FOXBOROUGH - On the day they got the news that quarterback Tom Brady will be out for the rest of the season, the Patriots put on a brave face, masking the season-altering blow that Brady's injury represents. Instead of being deflated by the loss of the reigning NFL Most Valuable Player, the Patriots were defiant, saying their season isn't over simply because Brady's is.
The Patriots and coach Bill Belichick confirmed yesterday that Brady is done for the year. The iconic quarterback, who threw an NFL-record 50 touchdown passes in 2007, suffered a serious left knee injury during the first quarter of the Patriots' 17-10 season-opening win over the Kansas City Chiefs Sunday. Chiefs safety Bernard Pollard dived into Brady's leg as the quarterback stepped into a 28-yard completion to Randy Moss, his 11th pass of the game. It turned out to be his last pass of the season.
Belichick deflected all inquiries regarding details of Brady's injury, but based on the need for season-ending surgery, it's most likely an anterior cruciate ligament injury, with possible damage to the medial collateral ligament and cartilage in the knee.
"I feel badly for Tom," said Belichick, who has gone 87-24 during the regular season with Brady as his starter. "Nobody has worked harder at football and meant more to this team than Tom has since I've been here. So, I feel badly for Tom."
But there was no time for the rest of the team to bemoan its fate.
"Injuries are a part of the game," said defensive end Richard Seymour. "It's a tough break, especially from the quarterback position because they have the ball in their hands 90 percent of the time, and a lot of the decision-making comes through them. He's done a great job for us, to say the least, Tom has, for the past several years.
"But it isn't like we're going to tank it. That's not going to happen. We won't accept any excuses. We always feel like there is a way to win. We just have to find a way. That's something that we were able to do [Sunday], and we will have to continue to do."
The team's statement was not specific, saying simply, "After extensive tests, it was revealed that New England Patriots quarterback Tom Brady's left knee, which was injured in the first quarter of yesterday's game, will require surgery. He will be placed on injured reserve and will miss the remainder of the 2008 season."
When Cincinnati Bengals quarterback Carson Palmer suffered a left knee injury in an almost identical manner during a playoff game on Jan. 8, 2006, he tore the ACL and MCL, damaged cartilage, and dislocated his kneecap. Dr. Lonnie Paulos, who operated on Palmer, agreed there was similar trauma.
"It was very similar," said Paulos, who cautioned that he has not examined Brady and said the severity of the injury depends on how much weight Brady had on the knee and its angle and flexion at impact. "It looked like a typical clipping injury, and I'm optimistic it will not be near as severe as Carson's was."
Paulos said doctors usually wait two to three weeks for the swelling to go down before operating. In Palmer's case, because of the severity of the injury, he was operated on two days after he was hurt. He returned to action in an exhibition game against the Green Bay Packers on Aug. 28, 2006.
"That's pretty typical," said Paulos. "I wouldn't expect anything less than that from Tom."
In Brady's absence, Matt Cassel, who led the Patriots to victory Sunday, takes over as the starting quarterback. The four-year veteran will make his first NFL start this Sunday against the New York Jets at Giants Stadium, ending Brady's streak of 128 consecutive games started, which began in 2001 when he replaced an injured Drew Bledsoe.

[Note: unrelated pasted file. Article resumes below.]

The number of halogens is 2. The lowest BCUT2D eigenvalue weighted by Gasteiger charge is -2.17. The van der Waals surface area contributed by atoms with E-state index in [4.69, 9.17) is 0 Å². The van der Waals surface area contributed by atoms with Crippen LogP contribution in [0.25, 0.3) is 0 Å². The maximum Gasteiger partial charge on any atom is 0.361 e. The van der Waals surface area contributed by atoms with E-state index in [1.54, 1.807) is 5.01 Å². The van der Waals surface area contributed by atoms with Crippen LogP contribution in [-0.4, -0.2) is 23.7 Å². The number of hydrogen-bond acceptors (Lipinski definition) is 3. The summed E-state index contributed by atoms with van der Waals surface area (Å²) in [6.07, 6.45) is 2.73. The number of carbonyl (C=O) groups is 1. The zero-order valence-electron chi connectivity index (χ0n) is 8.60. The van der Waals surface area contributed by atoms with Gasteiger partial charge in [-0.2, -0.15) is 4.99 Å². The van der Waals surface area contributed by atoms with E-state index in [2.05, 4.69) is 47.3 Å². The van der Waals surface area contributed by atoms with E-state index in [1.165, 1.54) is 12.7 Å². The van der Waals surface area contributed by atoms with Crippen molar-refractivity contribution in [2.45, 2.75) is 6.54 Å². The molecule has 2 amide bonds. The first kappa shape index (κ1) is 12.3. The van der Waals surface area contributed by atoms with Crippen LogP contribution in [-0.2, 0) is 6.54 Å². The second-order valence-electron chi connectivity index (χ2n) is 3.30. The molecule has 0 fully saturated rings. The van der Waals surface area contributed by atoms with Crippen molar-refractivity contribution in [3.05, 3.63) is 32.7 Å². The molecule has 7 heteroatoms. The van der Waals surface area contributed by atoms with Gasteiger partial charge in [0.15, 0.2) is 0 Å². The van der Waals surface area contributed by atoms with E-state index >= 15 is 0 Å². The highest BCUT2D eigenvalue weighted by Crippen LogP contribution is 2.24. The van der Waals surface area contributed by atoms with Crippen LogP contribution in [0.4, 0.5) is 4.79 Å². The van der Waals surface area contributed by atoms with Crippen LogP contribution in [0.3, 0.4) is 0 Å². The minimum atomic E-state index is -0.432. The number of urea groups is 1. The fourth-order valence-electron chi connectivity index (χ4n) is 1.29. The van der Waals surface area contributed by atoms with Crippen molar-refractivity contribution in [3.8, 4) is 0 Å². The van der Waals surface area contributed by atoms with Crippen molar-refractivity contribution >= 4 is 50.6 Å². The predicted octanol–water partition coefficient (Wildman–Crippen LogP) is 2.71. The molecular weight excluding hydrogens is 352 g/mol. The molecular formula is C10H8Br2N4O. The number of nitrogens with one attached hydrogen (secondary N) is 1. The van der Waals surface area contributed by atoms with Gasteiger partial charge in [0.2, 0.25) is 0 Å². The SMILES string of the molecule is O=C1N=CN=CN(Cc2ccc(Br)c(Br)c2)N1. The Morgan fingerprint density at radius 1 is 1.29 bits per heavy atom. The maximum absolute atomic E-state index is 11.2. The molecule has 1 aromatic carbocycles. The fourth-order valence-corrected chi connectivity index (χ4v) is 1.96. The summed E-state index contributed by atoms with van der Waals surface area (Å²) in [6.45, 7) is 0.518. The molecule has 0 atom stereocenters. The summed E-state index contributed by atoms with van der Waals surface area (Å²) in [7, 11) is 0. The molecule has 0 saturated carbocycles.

The Patriots plan to rally around the 26-year-old Cassel, who hasn't started a football game since high school. Belichick said the team did not conduct workouts or give physicals to any free agent quarterbacks yesterday - although, according to a league source, they flew in Tim Rattay and Chris Simms, then sent them home - and that no quarterback auditions were planned for the week, as of yesterday.
"There is nobody on this football team that we don't have confidence in," said left tackle Matt Light. "If we don't have confidence in them - and, more importantly, if the coaching staff didn't have confidence in them - then they wouldn't be here.
"[Cassel] is going to go out there, and he's going to play well, and we're going to rally right behind him. He's our leader. He's our guy on offense."
Cassel won't be asked to do anything more than a doe-eyed, unknown, former sixth-round pick in his second NFL season was asked to do in 2001 - manage the game. Before Brady blossomed into one of the game's great signal-callers, he was a caretaker QB.
"I think if you look at it, Brady was in a good situation himself. It isn't like he was thrown to the wolves," said Seymour, a member of that '01 team. "If you look at Brady's first couple of years here, he managed the game for us, and we did a lot on defense as well. We're just going to put Matt in a lot of good situations, and play good, sound defense."
Seymour said he texted Brady to wish him well.
"His spirits are still up," said Seymour. "Happy that we pulled it off, and he's sure we can overcome his injury."
So are his teammates.
"I would like to think that we've always been a team that goes out and tries to play the game the best that we possibly can, regardless of who the quarterback is," said linebacker Mike Vrabel.
"Now, it's going to be Matt. You feel bad for Tom, and our thoughts are with Tom and whatever situation he's going to have to deal with. But life goes on. There are a lot of games left. We've won a lot of football games and that is not going to change."
Christopher L. Gasper can be reached at firstname.lastname@example.org